American Psychiatric Association (2000). Diagnostic and Statistical Manual of Mental Disorders(4th ed.,text revision). Washington, DC.
5 APA Task Force on Appropriate Therapeutic Responses to Sexual Orientation (2009). Report of the Task Force on Appropriate Therapeutic Responses to Sexual Orientation. Washington, DC. <http://www.apa.org/pi/lgbt/resources/therapeutic-response.pdf&gt;
6 Taller de Comunicación Mujer (2008). Pacto Internacional de Derechos Civiles y Políticos: Informe Sombra.
<http://www.tcmujer.org/pdfs/Informe%20Sombra%202009%20LBT.pdf&gt;
Centro de Derechos Económicos y Sociales (2005). Tribunal por los Derechos Económicos, Sociales y Culturales de las Mujeres.
<http://www.tcmujer.org/pdfs/TRIBUNAL%20DESC%20ECUADOR%20MUJERES.pdf&gt;
7 See General Comment No. 14 by the Committee on Economic, Social, and Cultural Rights with regards to the obligation to respect, protect and comply with human rights obligations on the part of States parties to the International Covenant on Economic, Social, and Cultural Rights.

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POPE FRANCIS AND GAY RIGHTS: DOGMA AND FREEDOM

Let me clarify a few things before proceeding with this post. I MET several gay Catholics, with very different attitudes and different ways of viewing their being gay, their being Catholics and their way to reconcile or to try to reconcile the two. I respect and appreciate these people. I recently exchanged emails with a person that I was amazed by its radical, even if painful, consistency with Catholic doctrine. We exchanged a few messages even if from far points of view and I have to say that I consider the dialogue with this person an important opportunity to understand a bit deeper a lot of things. I therefore have no intention to argue with polemic attitudes and less than ever I have the pretension to judge those who in good conscience make their choices.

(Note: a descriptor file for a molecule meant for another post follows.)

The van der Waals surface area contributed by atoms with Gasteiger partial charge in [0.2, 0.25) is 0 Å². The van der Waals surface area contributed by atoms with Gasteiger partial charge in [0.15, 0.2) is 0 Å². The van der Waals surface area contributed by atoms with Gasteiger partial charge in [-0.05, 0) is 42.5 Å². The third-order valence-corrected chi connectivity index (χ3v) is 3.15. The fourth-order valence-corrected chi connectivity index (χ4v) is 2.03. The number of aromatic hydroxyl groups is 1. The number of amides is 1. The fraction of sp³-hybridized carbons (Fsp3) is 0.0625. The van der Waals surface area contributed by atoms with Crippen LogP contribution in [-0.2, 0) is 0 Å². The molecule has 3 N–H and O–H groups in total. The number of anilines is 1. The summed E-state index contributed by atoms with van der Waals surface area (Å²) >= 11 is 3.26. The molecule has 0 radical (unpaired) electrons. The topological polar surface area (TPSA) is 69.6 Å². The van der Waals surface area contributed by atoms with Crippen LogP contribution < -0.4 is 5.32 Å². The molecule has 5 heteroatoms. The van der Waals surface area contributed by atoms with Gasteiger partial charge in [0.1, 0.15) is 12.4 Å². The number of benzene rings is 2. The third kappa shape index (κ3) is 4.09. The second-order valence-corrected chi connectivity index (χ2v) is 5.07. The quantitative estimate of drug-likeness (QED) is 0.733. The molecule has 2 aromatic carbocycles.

Given the above I start to explain why I published my preceding post on the new Pope. I tried to get a copy of his book “Sobre el cielo y la tierra”, where he speaks also of homosexuality, but I was not able to find it. I would avoid prejudice, frankly I think that this pope will also be different in some respects from traditional ecclesiastical positions on other issues, especially those related to social justice, because this is to be expected on the basis of his previous work, but nothing at all will be changed in terms of condemnation of homosexuality and opposition to the legal recognition of the rights of gay people. On the other hand the letter that Cardinal Bergoglio wrote is just the tip of the iceberg of the Cardinal Bergoglio’s activity to stop the legal recognition of gay rights. Here no one would dream of making judgments overall, but to free the field from easy optimism, we must take stock of what is to be expected objectively on the relation between Church and gays on the basis of what the current Pope did so when he was not even the Pope.